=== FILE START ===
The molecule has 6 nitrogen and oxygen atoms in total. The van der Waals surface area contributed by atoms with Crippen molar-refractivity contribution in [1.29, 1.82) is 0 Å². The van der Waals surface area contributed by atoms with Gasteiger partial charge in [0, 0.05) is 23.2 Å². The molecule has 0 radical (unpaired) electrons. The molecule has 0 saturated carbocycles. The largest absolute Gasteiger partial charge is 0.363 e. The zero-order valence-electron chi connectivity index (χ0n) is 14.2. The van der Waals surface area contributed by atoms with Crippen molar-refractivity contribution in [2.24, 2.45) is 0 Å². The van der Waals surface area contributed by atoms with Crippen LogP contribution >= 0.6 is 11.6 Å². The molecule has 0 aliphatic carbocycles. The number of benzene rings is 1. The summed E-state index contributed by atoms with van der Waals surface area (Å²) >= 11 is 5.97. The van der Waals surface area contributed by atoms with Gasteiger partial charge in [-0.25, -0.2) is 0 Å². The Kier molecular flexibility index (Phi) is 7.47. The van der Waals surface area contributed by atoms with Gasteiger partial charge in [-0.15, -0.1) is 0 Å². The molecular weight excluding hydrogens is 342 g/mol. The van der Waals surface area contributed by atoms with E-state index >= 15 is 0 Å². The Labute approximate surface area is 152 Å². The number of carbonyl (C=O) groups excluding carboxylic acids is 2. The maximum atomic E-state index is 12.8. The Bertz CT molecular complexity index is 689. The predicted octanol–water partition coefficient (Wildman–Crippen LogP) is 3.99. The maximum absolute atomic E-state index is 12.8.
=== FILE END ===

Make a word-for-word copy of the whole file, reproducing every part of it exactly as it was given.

The molecule has 6 nitrogen and oxygen atoms in total. The van der Waals surface area contributed by atoms with Crippen molar-refractivity contribution in [1.29, 1.82) is 0 Å². The van der Waals surface area contributed by atoms with Gasteiger partial charge in [0, 0.05) is 23.2 Å². The molecule has 0 radical (unpaired) electrons. The molecule has 0 saturated carbocycles. The largest absolute Gasteiger partial charge is 0.363 e. The zero-order valence-electron chi connectivity index (χ0n) is 14.2. The van der Waals surface area contributed by atoms with Crippen molar-refractivity contribution in [2.24, 2.45) is 0 Å². The van der Waals surface area contributed by atoms with Crippen LogP contribution >= 0.6 is 11.6 Å². The molecule has 0 aliphatic carbocycles. The number of benzene rings is 1. The summed E-state index contributed by atoms with van der Waals surface area (Å²) >= 11 is 5.97. The van der Waals surface area contributed by atoms with Gasteiger partial charge in [-0.25, -0.2) is 0 Å². The Kier molecular flexibility index (Phi) is 7.47. The van der Waals surface area contributed by atoms with Gasteiger partial charge in [-0.15, -0.1) is 0 Å². The molecular weight excluding hydrogens is 342 g/mol. The van der Waals surface area contributed by atoms with E-state index >= 15 is 0 Å². The Labute approximate surface area is 152 Å². The number of carbonyl (C=O) groups excluding carboxylic acids is 2. The maximum atomic E-state index is 12.8. The Bertz CT molecular complexity index is 689. The predicted octanol–water partition coefficient (Wildman–Crippen LogP) is 3.99. The maximum absolute atomic E-state index is 12.8.